Rio Olympics 2016: Brazil's Rafaela Silva, Joanna Maranhao hit back at racist taunts, rape threats
Powered By:
In Association With:

Rio Olympics 2016: Brazil's Rafaela Silva, Joanna Maranhao hit back at racist taunts, rape threats

Rio de Janeiro: Top Brazilian athletes Rafaela Silva and Joanna Maranhao have hit back at racist and sexist insults that have caused Olympic heartbreak and tears.

Rio gold medal judoka Silva, who was called a "monkey" after crashing out of the London Games four years ago, and swimmer Joanna Maranhao, who has had rape threats in recent days, say they will use the hatred to fuel change.

"This medal is (a response) for all those who said I should be in a cage," said a tearful Silva, who was targeted after being disqualified at the 2012 London Games, but came back in Rio with a stunning win in the 57kg category.

Rafaela Silva won the gold medal in judo to answer her critics from 2012. Getty Images

Rafaela Silva won the gold medal in judo in the women's 57kg category to answer her critics from 2012. Getty Images

"This can be an example for children from (poor) communities," she said.

Silva was called a "monkey" after her London disaster, but she says the racism against favela slum residents goes far deeper.

"If you are black, people in the street look at you with suspicion. If you go by someone they move their wallet away," the new Olympic champion said.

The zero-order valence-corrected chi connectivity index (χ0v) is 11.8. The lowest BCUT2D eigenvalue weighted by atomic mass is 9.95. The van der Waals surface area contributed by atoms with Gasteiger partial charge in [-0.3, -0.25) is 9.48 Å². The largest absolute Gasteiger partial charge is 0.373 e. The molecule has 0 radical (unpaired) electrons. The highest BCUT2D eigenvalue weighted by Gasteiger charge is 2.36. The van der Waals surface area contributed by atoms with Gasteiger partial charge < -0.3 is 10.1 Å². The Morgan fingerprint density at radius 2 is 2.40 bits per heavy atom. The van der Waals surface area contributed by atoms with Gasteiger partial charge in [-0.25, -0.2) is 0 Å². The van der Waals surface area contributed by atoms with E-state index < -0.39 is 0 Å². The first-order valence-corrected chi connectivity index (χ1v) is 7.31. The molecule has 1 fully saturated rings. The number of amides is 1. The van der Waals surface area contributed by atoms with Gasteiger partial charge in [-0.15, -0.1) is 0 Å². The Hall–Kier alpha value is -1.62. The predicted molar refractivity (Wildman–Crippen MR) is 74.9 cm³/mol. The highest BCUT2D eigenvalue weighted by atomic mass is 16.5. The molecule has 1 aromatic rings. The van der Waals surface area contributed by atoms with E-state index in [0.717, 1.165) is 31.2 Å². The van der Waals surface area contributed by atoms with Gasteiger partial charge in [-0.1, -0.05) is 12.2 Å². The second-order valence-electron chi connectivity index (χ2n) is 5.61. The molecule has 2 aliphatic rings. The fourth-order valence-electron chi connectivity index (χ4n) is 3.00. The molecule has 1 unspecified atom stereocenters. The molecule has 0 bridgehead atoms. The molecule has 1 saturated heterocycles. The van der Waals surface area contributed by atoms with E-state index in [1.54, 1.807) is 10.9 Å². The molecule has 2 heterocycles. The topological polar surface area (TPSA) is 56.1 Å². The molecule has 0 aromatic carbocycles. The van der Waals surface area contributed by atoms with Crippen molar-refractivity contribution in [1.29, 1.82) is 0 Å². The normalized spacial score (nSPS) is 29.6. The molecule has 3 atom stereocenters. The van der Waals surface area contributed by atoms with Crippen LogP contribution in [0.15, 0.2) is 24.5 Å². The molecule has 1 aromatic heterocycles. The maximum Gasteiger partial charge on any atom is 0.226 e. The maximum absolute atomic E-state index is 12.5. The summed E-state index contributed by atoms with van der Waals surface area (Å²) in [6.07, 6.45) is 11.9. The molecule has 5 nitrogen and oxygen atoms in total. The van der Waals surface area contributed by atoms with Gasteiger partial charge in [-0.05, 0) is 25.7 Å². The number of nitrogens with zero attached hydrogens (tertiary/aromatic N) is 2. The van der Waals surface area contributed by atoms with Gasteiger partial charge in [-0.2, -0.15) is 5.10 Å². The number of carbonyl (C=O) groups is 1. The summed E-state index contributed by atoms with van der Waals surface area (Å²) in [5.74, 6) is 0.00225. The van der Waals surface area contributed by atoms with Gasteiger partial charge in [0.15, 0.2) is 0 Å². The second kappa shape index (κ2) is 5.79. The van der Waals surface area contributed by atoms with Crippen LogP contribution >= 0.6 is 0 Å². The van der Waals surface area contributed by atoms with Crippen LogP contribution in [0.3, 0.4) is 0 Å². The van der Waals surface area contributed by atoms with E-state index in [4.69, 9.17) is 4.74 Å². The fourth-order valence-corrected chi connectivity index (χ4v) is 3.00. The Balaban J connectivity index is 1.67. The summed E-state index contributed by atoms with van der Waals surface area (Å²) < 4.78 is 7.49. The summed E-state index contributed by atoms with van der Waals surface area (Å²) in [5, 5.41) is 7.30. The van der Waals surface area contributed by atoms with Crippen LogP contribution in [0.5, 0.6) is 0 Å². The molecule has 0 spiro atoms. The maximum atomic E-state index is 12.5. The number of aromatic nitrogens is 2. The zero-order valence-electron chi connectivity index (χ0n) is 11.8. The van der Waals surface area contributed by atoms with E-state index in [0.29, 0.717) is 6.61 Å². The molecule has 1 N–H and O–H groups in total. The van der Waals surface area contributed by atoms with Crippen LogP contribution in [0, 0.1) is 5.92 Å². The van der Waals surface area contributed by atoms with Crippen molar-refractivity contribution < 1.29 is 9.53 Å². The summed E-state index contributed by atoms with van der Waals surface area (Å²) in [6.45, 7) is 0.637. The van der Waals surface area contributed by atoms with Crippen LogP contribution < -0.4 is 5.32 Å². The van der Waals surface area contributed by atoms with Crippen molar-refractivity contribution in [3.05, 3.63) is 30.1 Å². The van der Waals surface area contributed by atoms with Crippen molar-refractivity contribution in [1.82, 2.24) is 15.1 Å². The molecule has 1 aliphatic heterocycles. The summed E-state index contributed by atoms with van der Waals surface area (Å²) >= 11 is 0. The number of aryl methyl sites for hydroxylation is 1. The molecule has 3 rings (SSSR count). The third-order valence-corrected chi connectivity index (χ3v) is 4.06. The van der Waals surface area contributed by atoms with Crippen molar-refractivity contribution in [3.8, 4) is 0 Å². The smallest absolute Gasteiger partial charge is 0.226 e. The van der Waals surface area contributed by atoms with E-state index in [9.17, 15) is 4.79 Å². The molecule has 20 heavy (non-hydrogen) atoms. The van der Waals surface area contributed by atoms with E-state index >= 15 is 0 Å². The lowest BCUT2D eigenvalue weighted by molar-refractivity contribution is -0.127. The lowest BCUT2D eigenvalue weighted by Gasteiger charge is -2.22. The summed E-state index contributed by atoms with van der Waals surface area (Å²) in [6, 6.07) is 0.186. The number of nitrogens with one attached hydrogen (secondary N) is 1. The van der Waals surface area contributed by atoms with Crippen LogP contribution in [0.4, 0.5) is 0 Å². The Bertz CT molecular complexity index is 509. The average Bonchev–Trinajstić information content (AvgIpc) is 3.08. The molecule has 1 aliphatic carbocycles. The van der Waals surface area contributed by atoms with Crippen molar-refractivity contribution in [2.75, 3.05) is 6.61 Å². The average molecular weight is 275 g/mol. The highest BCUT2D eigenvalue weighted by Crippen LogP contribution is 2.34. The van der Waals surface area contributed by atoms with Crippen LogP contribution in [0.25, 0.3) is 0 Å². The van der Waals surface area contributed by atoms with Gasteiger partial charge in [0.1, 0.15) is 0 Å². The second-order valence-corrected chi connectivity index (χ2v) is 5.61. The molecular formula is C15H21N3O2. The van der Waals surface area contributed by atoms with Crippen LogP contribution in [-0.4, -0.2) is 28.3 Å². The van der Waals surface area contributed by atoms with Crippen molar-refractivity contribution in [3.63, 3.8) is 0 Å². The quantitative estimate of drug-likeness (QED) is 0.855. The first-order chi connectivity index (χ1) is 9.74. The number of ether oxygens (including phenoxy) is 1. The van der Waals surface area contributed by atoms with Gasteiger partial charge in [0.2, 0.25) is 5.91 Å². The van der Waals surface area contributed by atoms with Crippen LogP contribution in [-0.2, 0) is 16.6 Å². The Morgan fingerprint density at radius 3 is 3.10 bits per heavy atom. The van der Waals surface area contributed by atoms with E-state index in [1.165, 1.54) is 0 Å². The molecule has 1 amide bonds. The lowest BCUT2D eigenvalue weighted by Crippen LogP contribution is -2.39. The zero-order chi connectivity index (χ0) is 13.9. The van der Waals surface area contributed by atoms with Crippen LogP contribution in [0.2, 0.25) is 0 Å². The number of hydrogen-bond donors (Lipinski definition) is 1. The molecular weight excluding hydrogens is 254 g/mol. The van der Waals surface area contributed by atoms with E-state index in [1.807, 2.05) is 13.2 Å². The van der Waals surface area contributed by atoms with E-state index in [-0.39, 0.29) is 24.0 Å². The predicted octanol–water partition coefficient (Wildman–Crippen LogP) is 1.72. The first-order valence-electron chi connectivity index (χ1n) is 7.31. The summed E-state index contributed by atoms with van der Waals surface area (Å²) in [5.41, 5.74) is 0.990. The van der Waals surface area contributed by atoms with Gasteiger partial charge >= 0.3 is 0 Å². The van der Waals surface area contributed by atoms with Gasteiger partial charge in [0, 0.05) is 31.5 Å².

About half of the 204 million people in Brazil identify as black or mixed race. Non-whites are overwhelmingly represented among the poor and less educated, as well as in the death toll from crime and killings by police.

At its most visible, the racial divide also runs in the Olympic stadiums where whites -- although many of these are foreign tourists -- dominate in the stands and personnel like cleaners and security guards are often black or mixed race.

- Fighting beyond the arena -

The government has distributed pamphlets titled "Olympics without racism" in stadiums and the government tsar on racial equality told a press conference Wednesday that "we need to fight" for change.

"I want to see black legislators, senators, governors, doctors, engineers, judges, state ministers," said the official, Luislinda Valois, who became Brazil's first black judge.

Silva hopes her star profile can aid in that struggle.

Back at her low point after London, she almost gave up judo, her father said, and "it wasn't the loss that affected her -- it was the racism.

"It was the racist comments that people posted which hurt her," he said. "She was afraid to look at her computer in case she'd see even worse things written about her."

Now Silva is answering her critics the way she knows best, by showing she is a winner.

"The monkey came out of the cage in London and became champion in Rio de Janeiro," she said Wednesday at the press conference on racial equality.

"Now you have a black who isn't assaulting someone but bringing joy to the Brazilian people. I want to show that we have good things, not just bad, and that's why I'm here," she said.

- Insults -

Maranhao, who is not black, but comes from the heavily black northeast of Brazil, was crudely pilloried Tuesday after losing in the 200 meter butterfly and exiting the Olympics.

"It shouldn't be possible for people to say that they'll rape you or that you should die," she said, crying after her defeat.

"Brazil is a macho country, a racist country, a homophobic country, a xenophobic country. I am not generalizing because there are people like that, I'm afraid," she said.

Maranhao said she would file lawsuits against those who insulted her. She hopes to use any money from damages to fund a group working against paedophilia, Infancia Libre.

Addressing those who "came here to denigrate, offend, and insult," Maranhao said: "Thank you very much!... Your hatred will be used for a good cause."

Comment using Disqus

Show Comments